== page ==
For several minutes the play moved from end to end at considerable pace, but there was no addition to the scores, although a long shot from North's centre half forward Dayman seemed to be sailing through for a goal only to be marked right on the line by Allen, the West Torrens back pocket player.  
Several minutes elapsed before North again had a chance to score, through Fullarton, but this time it was Marsh who came to the blue and golds' rescue with a fine saving mark.
North continued to attack, however, and with time running out Dayman finally managed to post their first score of the afternoon, a major, courtesy of a hurried snap from close in.  Moments later, and within seconds of the bell, another seemingly goal-bound shot from the northerners was juggled and then dropped a metre or so from the line by a Torrens defender, and umpire Johnstone controversially awarded a mark.   Needless to say, many of the North players protested, but the umpire was unmoved, and before play could resume the bell sounded to end the term.  QUARTER TIME: West Torrens 2.0 (12); North Adelaide 1.0 (6)
2nd Quarter
Torrens centreman Karney had injured his shoulder during the opening term, and began the second quarter in a forward pocket.  He was replaced in the centre by O'Loughlin.
Stan Patten, the Torrens skipper, grabbed the ball from the opening centre bounce of the term and kicked toward centre half forward, where Marvell marked well.  His shot for goal failed to make the distance, however, and the North defence combined well to relieve.  The blue and golds were soon back on the attack again, and during a strenuous passage of play near goal umpire Johnstone, adjudging that a North defender had thrown the ball away when tackled, awarded a free kick to the tackler, Les Marvell.  From a mere twenty metres out directly in front the Torrens goalsneak had no trouble in eliciting two flags.
North's response was spirited and effective as a long, probing punt kick by Davey was marked in the goal square, three metres out, by Dayman, who made no mistake.  From the ensuing centre bounce, North attacked again, and as Tom Leahy chased the ball in front of goal he was manhandled by his Torrens opponent and promptly awarded a free.  His goal to tie the scores extracted the loudest roar of the afternoon from the hitherto fairly subdued crowd.
The first behind of the afternoon arrived a couple of minutes later, to Torrens.  From the kick in, Dayman took an excellent mark and initiated a promising looking North rush which was eventually short-circuited by O'Loughlin.
For some five minutes around the middle of the quarter Torrens enjoyed a purple patch during which they attacked relentlessly, but the red and white defence was, for the most part, equal to the task of containing them.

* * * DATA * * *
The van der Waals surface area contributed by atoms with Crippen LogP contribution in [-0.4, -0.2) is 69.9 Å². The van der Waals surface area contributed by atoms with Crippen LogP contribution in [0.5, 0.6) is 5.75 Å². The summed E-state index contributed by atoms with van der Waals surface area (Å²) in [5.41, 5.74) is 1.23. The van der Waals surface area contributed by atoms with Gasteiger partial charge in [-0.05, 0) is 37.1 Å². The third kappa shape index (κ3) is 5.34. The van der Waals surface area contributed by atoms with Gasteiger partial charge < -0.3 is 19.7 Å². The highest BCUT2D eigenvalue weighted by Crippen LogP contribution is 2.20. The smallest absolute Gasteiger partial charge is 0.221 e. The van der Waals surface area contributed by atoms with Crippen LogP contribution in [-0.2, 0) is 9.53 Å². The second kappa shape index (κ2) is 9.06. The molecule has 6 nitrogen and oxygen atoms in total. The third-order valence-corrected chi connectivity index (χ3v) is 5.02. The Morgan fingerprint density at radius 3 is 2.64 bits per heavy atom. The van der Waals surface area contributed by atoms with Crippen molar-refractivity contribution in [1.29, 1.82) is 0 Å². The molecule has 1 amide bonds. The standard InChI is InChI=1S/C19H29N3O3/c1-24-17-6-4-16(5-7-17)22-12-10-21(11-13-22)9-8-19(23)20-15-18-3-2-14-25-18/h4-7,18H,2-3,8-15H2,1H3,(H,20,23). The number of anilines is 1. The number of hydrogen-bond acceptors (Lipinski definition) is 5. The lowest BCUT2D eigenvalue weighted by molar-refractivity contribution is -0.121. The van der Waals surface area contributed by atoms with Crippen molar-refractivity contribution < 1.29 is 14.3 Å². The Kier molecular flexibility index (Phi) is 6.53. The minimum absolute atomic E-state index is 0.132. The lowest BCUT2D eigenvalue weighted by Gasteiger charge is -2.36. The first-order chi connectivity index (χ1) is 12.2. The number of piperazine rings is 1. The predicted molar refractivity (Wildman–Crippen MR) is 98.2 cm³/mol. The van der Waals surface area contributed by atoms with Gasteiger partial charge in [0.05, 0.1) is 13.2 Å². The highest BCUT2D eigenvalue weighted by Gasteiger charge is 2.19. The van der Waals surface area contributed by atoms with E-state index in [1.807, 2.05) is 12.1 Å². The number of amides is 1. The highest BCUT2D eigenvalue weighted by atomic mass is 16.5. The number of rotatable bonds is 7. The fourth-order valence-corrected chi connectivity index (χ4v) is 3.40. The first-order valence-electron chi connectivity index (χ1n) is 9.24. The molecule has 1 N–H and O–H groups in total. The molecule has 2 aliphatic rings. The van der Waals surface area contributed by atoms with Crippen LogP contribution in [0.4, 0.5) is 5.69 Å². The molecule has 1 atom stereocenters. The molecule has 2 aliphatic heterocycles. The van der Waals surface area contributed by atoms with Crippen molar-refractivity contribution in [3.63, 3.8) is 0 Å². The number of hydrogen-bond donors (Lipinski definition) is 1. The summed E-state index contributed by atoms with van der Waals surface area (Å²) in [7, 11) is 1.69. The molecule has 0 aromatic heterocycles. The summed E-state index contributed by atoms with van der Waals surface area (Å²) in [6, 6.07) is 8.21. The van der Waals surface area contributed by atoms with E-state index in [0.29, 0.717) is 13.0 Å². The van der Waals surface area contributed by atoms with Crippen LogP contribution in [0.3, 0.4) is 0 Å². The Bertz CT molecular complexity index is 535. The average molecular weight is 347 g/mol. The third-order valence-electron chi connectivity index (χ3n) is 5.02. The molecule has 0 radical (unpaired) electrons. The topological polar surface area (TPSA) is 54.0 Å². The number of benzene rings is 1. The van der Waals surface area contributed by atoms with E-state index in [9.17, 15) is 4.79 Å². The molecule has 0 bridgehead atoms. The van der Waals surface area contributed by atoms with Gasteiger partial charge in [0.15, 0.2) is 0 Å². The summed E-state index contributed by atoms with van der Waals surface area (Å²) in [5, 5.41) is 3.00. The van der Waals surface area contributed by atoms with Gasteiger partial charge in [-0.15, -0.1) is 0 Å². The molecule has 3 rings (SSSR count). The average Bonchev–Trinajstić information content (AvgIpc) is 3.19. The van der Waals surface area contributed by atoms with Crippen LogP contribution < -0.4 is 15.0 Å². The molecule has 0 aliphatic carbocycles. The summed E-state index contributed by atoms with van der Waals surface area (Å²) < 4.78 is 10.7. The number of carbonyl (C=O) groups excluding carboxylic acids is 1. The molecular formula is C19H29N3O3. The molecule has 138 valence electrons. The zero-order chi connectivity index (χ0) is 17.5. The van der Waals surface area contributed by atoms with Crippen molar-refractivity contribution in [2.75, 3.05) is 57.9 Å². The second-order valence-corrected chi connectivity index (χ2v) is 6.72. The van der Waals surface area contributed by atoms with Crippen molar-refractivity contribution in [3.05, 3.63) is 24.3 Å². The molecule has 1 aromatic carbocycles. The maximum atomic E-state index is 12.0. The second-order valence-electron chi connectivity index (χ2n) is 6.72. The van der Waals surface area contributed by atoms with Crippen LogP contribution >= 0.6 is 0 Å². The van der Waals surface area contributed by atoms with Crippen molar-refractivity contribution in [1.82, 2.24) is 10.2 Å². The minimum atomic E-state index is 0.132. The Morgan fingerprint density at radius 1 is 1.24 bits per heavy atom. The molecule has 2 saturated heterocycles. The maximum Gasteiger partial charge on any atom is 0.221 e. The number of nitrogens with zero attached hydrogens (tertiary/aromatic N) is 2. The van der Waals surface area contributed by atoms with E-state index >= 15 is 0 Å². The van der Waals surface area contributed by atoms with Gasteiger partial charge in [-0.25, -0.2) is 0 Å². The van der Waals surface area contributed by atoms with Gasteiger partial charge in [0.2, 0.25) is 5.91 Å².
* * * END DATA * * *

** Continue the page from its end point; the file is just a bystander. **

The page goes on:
The most fluent move of the game so far saw the blue and gold quartet of Manning, Marvel, Karney and Patten maneuver the ball the length of the ground to well within range of goal, where Mayne marked.  He kicked badly, however, only just managing to register a minor score.  North responded with some neat football of their own which culminated in Fullarton hitting a fast leading Vin Leahy on the chest with a bullet like stab pass.  Less than thirty metres out, on the slightest of angles, Leahy duly converted to put the northerners in front for the first time in the match.
The play of both teams was becoming faster, and better to watch, and the crowd was beginning to give voice to its appreciation.
Hollis and Campbell teamed well for Torrens along the grandstand wing, and the latter found Manning in the forward pocket with a good pass.  Manning's kick was a beauty, and the blue and golds were back in the box seat.
No more than a minute later Hollis was again in the thick of the action, this time combining well with Stone to release Karney close to goal, and the nimble Torrens rover was able to run to within near point blank range and easily secure full points.
Another dangerous looking Torrens attack followed almost immediately, but North's half back flanker Hamilton, playing with his customary verve, poise and brilliance, intercepted superbly and sent the ball well over the centreline into his team's attacking half, where Fooks gathered and kicked long towards the goal square.  As the inevitable pack formed, Tom Leahy came rushing in from behind and soared high to take a sky-scraping mark, easily the best of the game so far.  He made no mistake with his kick, and shortly after the resumption the bell sounded with the scoreboard showing the blue and golds holding a slim, 2 point advantage.  HALF TIME: West Torrens 5.2 (32); North Adelaide 5.0 (30)
3rd Quarter
Johnny Karney resumed after half time with his left arm strapped to his side, a legacy of the shoulder injury sustained during the opening term.  As in the second quarter, he stationed himself in a forward pocket, but it was clear that West Torrens would effectively be playing a man short from now on.
The first five minutes of the third term saw the ball being swept repeatedly from one end of the ground to the other, although there was a discernible contrast in the way the two teams achieved this.  The northerners favoured long kicks to position, whereas Torrens relied heavily on handball, which they utilised with swift, almost unerring efficiency.  The opening score of the quarter, a behind to North, came courtesy of a Vin Leahy place kick.
As Torrens endeavoured to battle their way back into contention the play became more scrambly, with many players of both sides leaving their positions to chase the ball.  Tom Leahy was playing a hero's game both in the ruck and all over the ground, and the blue and golds were reduced to employing illicit means to keep him under control.  Umpire Johnstone was quick to penalise any misdemeanours, however, and 'the prince of ruckmen' was awarded at least ten free kicks during the term.
Another player to catch the eye was North's half back flanker Williams, who took a series of telling marks.  Taking a leaf out of his fellow half back flanker Hamilton's book, his disposal was first rate, too.